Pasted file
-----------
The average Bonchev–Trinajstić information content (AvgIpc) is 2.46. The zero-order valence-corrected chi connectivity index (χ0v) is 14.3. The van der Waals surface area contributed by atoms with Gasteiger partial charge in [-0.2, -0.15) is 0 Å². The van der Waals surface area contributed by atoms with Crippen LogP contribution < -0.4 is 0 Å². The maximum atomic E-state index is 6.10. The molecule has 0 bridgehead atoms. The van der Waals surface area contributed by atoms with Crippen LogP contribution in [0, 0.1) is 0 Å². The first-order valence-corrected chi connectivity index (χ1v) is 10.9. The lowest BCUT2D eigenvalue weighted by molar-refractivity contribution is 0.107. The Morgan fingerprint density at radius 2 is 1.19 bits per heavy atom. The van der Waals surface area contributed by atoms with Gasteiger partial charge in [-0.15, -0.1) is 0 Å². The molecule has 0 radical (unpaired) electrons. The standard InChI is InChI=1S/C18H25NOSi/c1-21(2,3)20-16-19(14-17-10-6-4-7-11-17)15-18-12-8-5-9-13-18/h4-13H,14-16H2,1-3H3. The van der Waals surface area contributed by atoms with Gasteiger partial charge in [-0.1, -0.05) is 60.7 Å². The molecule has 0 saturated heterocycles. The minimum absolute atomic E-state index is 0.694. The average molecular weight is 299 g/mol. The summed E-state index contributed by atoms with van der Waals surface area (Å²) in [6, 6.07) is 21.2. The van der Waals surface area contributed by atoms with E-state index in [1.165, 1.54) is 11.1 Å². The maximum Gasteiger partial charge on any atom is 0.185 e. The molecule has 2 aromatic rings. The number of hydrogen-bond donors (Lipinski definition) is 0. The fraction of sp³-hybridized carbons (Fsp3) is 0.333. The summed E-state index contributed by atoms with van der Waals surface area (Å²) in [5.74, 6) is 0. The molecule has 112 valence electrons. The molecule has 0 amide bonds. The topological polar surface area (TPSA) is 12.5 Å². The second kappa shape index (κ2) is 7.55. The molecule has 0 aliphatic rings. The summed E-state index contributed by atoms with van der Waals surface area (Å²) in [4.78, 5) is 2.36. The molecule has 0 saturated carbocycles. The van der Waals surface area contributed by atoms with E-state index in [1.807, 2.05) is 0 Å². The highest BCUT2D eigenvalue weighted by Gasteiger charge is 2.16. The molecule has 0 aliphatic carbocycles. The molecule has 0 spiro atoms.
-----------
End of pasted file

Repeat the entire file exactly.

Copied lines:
The average Bonchev–Trinajstić information content (AvgIpc) is 2.46. The zero-order valence-corrected chi connectivity index (χ0v) is 14.3. The van der Waals surface area contributed by atoms with Gasteiger partial charge in [-0.2, -0.15) is 0 Å². The van der Waals surface area contributed by atoms with Crippen LogP contribution < -0.4 is 0 Å². The maximum atomic E-state index is 6.10. The molecule has 0 bridgehead atoms. The van der Waals surface area contributed by atoms with Crippen LogP contribution in [0, 0.1) is 0 Å². The first-order valence-corrected chi connectivity index (χ1v) is 10.9. The lowest BCUT2D eigenvalue weighted by molar-refractivity contribution is 0.107. The Morgan fingerprint density at radius 2 is 1.19 bits per heavy atom. The van der Waals surface area contributed by atoms with Gasteiger partial charge in [-0.15, -0.1) is 0 Å². The molecule has 0 radical (unpaired) electrons. The standard InChI is InChI=1S/C18H25NOSi/c1-21(2,3)20-16-19(14-17-10-6-4-7-11-17)15-18-12-8-5-9-13-18/h4-13H,14-16H2,1-3H3. The van der Waals surface area contributed by atoms with Gasteiger partial charge in [-0.1, -0.05) is 60.7 Å². The molecule has 0 saturated heterocycles. The minimum absolute atomic E-state index is 0.694. The average molecular weight is 299 g/mol. The summed E-state index contributed by atoms with van der Waals surface area (Å²) in [6, 6.07) is 21.2. The van der Waals surface area contributed by atoms with E-state index in [1.165, 1.54) is 11.1 Å². The maximum Gasteiger partial charge on any atom is 0.185 e. The molecule has 2 aromatic rings. The number of hydrogen-bond donors (Lipinski definition) is 0. The fraction of sp³-hybridized carbons (Fsp3) is 0.333. The summed E-state index contributed by atoms with van der Waals surface area (Å²) in [5.74, 6) is 0. The molecule has 112 valence electrons. The molecule has 0 amide bonds. The topological polar surface area (TPSA) is 12.5 Å². The second kappa shape index (κ2) is 7.55. The molecule has 0 aliphatic rings. The summed E-state index contributed by atoms with van der Waals surface area (Å²) in [4.78, 5) is 2.36. The molecule has 0 saturated carbocycles. The van der Waals surface area contributed by atoms with E-state index in [1.807, 2.05) is 0 Å². The highest BCUT2D eigenvalue weighted by Gasteiger charge is 2.16. The molecule has 0 aliphatic carbocycles. The molecule has 0 spiro atoms.